Crunchy Thai Peanut and Quinoa Salad

I created the name Vibrant Beat in part to emphasize the importance of consuming a variety of vibrantly-colored foods, all of which contain unique phytochemicals which act as anti-oxidants and prevent and treat chronic disease.

This recipe exemplifies a meal that contains an entire spectrum of colors: green, red, purple, and orange. In addition, I’ll oftentimes make it with black rice in place of quinoa which adds beneficial anthocyanins, the same class of phytonutrient found in blackberries and blueberries.

Aside from all of the nutritious vegetables, this dish also contains garlic, ginger, and cilantro, all of which have powerful disease-fighting properties.

For additional protein and fiber, top with crispy baked tofu squares or mix in some shelled edamame (or be a rebel and do both!). No matter how you decide to prepare it, the flavors and textures of this dish will not fail to please!



  • ¾ cup uncooked quinoa (I have used other grains such as black rice and farro. I really enjoy the black rice because it contains both protein and the potent class of antioxidants, anthocyanins)
  • 1 ½ cups water (or whatever amount is required to prepare the desired grain you decide to cook)
  • 2 cups shredded purple cabbage (I usually just use 1/2 of a medium to large cabbage without measuring an exact amount. This can be sliced thinly with a knife, but you can also use a mandoline or shredding blade of a food processor)
  • 1 cup grated carrot (you can buy these preshredded in the supermarket if you want to save time).
  • 1 cup thinly sliced snow peas or sugar snap peas (I buy prewashed snowpeas, cut off the ends, cut each in half, then slice thinly)
  • ½ cup chopped cilantro
  • 1 red pepper thinly sliced (julienne)
  • ¼ cup thinly sliced green onion
  • ¼ cup chopped roasted and salted peanuts, for garnish
  • Optional: Add 1/2-1 cup of shelled edamame beans (can usually buy frozen)

Peanut sauce (double this if you like the salad a bit more moist. I recommend adding a little bit at a time and mixing in until desired degree of moisture is obtained)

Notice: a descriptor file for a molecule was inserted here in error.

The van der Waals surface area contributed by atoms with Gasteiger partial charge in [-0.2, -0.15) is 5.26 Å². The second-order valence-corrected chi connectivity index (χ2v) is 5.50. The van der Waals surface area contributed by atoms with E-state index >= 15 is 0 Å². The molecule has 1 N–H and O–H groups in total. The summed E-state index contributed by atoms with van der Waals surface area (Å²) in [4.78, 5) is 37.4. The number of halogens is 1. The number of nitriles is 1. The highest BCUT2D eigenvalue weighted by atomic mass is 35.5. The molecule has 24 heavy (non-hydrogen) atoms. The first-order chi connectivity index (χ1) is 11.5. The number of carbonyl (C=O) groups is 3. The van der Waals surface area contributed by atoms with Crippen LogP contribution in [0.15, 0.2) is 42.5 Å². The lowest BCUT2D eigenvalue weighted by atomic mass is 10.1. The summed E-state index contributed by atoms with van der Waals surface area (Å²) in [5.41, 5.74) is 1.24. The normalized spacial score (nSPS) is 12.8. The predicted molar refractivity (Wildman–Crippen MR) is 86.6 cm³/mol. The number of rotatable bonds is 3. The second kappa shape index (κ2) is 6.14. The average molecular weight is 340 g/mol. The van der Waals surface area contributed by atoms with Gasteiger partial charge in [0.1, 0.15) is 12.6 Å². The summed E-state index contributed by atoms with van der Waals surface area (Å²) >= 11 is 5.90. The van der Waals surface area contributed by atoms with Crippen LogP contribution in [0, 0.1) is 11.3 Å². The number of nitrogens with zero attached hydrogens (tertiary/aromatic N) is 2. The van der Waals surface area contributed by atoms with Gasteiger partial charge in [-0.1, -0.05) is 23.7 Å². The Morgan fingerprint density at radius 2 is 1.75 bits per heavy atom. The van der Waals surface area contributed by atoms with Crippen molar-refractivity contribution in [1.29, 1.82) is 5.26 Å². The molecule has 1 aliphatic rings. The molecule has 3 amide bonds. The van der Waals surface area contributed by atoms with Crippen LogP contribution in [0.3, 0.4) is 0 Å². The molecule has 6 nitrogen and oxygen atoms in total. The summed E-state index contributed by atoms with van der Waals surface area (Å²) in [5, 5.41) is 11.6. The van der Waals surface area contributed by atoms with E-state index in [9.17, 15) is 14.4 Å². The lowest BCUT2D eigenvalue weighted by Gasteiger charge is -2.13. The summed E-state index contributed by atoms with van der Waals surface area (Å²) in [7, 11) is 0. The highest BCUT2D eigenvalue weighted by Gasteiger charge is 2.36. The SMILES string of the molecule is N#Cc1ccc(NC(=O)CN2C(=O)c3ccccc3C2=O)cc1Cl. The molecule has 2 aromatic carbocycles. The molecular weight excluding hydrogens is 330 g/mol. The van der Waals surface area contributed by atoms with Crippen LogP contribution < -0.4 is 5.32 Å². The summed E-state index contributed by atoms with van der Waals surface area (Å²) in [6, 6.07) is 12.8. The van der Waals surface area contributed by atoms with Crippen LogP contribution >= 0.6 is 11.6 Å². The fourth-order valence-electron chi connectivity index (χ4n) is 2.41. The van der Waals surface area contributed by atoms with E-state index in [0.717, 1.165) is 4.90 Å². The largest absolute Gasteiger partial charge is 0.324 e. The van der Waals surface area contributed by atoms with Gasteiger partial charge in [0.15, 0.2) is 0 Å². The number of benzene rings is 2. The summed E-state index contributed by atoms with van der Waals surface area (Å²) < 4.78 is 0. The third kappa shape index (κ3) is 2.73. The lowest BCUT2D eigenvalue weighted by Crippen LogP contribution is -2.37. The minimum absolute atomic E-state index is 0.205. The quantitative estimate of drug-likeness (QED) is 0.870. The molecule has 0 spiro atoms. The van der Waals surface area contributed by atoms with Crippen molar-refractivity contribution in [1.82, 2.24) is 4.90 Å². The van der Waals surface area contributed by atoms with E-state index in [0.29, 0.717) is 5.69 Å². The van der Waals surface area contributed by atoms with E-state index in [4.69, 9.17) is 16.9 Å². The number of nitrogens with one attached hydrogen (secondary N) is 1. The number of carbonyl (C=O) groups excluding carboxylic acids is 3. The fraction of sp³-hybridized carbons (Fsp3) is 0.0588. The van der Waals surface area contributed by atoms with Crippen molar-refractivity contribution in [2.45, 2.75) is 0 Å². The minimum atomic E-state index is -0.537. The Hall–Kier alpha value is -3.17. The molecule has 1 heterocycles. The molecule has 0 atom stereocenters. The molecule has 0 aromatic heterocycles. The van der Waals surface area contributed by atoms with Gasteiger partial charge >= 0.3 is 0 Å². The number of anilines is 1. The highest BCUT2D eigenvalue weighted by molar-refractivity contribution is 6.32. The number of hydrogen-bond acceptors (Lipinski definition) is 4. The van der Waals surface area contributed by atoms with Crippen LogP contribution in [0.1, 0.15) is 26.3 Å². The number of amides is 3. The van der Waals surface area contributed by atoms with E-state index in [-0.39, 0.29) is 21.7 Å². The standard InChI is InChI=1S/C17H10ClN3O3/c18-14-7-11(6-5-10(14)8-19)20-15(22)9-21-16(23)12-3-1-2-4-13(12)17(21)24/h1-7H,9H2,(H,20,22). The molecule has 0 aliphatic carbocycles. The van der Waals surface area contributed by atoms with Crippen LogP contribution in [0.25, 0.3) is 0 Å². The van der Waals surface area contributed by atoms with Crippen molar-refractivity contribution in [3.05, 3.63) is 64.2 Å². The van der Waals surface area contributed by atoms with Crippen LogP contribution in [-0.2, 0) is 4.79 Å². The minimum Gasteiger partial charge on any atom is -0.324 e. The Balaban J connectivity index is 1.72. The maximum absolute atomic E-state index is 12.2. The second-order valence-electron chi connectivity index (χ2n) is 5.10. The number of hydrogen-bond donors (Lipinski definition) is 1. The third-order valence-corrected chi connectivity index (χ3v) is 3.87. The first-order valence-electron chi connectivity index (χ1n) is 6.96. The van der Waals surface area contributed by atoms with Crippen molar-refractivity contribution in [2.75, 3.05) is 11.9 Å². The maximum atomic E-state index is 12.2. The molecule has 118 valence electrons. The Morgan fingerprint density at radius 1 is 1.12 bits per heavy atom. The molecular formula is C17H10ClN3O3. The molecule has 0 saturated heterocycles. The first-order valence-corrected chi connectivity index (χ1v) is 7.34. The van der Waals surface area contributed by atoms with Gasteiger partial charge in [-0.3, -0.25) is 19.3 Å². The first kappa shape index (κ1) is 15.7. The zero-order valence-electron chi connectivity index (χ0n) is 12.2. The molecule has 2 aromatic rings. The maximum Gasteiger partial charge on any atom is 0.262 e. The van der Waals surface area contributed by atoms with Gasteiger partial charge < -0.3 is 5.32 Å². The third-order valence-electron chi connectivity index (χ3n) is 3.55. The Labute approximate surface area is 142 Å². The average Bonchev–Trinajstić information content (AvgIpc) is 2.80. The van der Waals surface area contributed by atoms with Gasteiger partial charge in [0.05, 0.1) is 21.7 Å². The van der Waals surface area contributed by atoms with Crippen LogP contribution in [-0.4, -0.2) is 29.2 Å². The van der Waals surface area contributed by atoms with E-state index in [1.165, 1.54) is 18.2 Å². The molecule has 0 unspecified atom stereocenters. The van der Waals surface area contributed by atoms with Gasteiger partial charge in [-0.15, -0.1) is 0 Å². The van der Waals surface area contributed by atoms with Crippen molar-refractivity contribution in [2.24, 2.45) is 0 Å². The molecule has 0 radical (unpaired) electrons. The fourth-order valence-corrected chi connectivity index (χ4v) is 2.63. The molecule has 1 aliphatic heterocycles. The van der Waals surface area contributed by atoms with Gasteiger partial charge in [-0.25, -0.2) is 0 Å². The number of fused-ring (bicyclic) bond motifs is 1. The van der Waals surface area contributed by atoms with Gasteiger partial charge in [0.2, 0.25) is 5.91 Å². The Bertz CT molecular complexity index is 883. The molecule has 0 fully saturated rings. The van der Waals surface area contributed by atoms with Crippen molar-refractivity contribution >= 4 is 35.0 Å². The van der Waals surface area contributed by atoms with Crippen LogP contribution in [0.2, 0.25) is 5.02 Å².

• ¼ cup smooth peanut butter (use fresh-ground with no added oil, salt, or sugar if possible)
  • 3 tablespoons reduced-sodium tamari or soy sauce
  • 1 tablespoon maple syrup or honey (I use honey to avoid the added maple flavor. Can also use agave nectar to make vegan)
  • 1 tablespoon rice vinegar (usually found in the vinegar aisle or in Asian section of the grocery store)
  • 1 teaspoon toasted sesame oil
  • 1 teaspoon grated fresh ginger (or more to taste)
  • ½ lime, juiced
  • Pinch of red pepper flakes (add more if you prefer spicy. I’ll sometimes add a small amount of chopped hot red chili)
  • 2 cloves minced garlic
  • Can add 1-2 tablespoons chili garlic sauce for additional heat and flavor
  • 1/4 cup chopped cilantro (optional)
  • Up to 1/4 cup water only if needed to thin


Cook the quinoa or preferred grain as per package instructions. Set it aside to cool.

Meanwhile, make the peanut sauce: place all ingredients in a blender or small food processor and blend until smooth. You can also place all ingredients in a bowl and mix with a hand blender. Add water if needed to thin to desired consistency.

Top with chopped peanuts, edamame, and/or crispy baked tofu if desired.

In a large serving bowl, combine the cooked quinoa and all vegetables. Mix in dressing a little bit at a time until desired consistency.

This salad keeps well, covered and refrigerated, for about 4 days. If you don’t want your chopped peanuts to get soggy, store them separately from the rest and garnish just before serving.

Adapted from original recipe by Cookie and Kate.